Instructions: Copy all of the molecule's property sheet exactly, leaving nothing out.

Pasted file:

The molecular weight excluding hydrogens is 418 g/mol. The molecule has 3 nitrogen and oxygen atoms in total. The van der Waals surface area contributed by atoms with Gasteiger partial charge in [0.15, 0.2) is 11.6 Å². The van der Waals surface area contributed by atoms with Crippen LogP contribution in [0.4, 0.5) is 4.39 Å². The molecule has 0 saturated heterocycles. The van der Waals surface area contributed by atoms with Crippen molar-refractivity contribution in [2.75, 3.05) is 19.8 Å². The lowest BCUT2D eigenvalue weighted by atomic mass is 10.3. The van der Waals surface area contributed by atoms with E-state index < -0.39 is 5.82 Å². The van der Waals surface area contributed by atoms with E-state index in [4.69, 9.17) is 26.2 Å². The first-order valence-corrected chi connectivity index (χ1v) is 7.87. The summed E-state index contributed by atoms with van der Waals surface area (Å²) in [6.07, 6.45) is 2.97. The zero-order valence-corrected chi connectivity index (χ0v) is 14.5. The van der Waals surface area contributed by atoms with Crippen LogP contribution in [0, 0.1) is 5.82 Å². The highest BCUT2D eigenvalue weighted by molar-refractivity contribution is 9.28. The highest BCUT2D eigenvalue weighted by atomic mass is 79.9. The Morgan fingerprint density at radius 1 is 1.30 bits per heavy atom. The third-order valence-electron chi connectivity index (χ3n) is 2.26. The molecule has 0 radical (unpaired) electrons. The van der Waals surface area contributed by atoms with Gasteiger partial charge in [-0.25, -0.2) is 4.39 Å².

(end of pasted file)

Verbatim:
The molecular weight excluding hydrogens is 418 g/mol. The molecule has 3 nitrogen and oxygen atoms in total. The van der Waals surface area contributed by atoms with Gasteiger partial charge in [0.15, 0.2) is 11.6 Å². The van der Waals surface area contributed by atoms with Crippen LogP contribution in [0.4, 0.5) is 4.39 Å². The molecule has 0 saturated heterocycles. The van der Waals surface area contributed by atoms with Crippen molar-refractivity contribution in [2.75, 3.05) is 19.8 Å². The lowest BCUT2D eigenvalue weighted by atomic mass is 10.3. The van der Waals surface area contributed by atoms with E-state index < -0.39 is 5.82 Å². The van der Waals surface area contributed by atoms with E-state index in [4.69, 9.17) is 26.2 Å². The first-order valence-corrected chi connectivity index (χ1v) is 7.87. The summed E-state index contributed by atoms with van der Waals surface area (Å²) in [6.07, 6.45) is 2.97. The zero-order valence-corrected chi connectivity index (χ0v) is 14.5. The van der Waals surface area contributed by atoms with Crippen LogP contribution in [0, 0.1) is 5.82 Å². The highest BCUT2D eigenvalue weighted by molar-refractivity contribution is 9.28. The highest BCUT2D eigenvalue weighted by atomic mass is 79.9. The Morgan fingerprint density at radius 1 is 1.30 bits per heavy atom. The third-order valence-electron chi connectivity index (χ3n) is 2.26. The molecule has 0 radical (unpaired) electrons. The van der Waals surface area contributed by atoms with Gasteiger partial charge in [-0.25, -0.2) is 4.39 Å².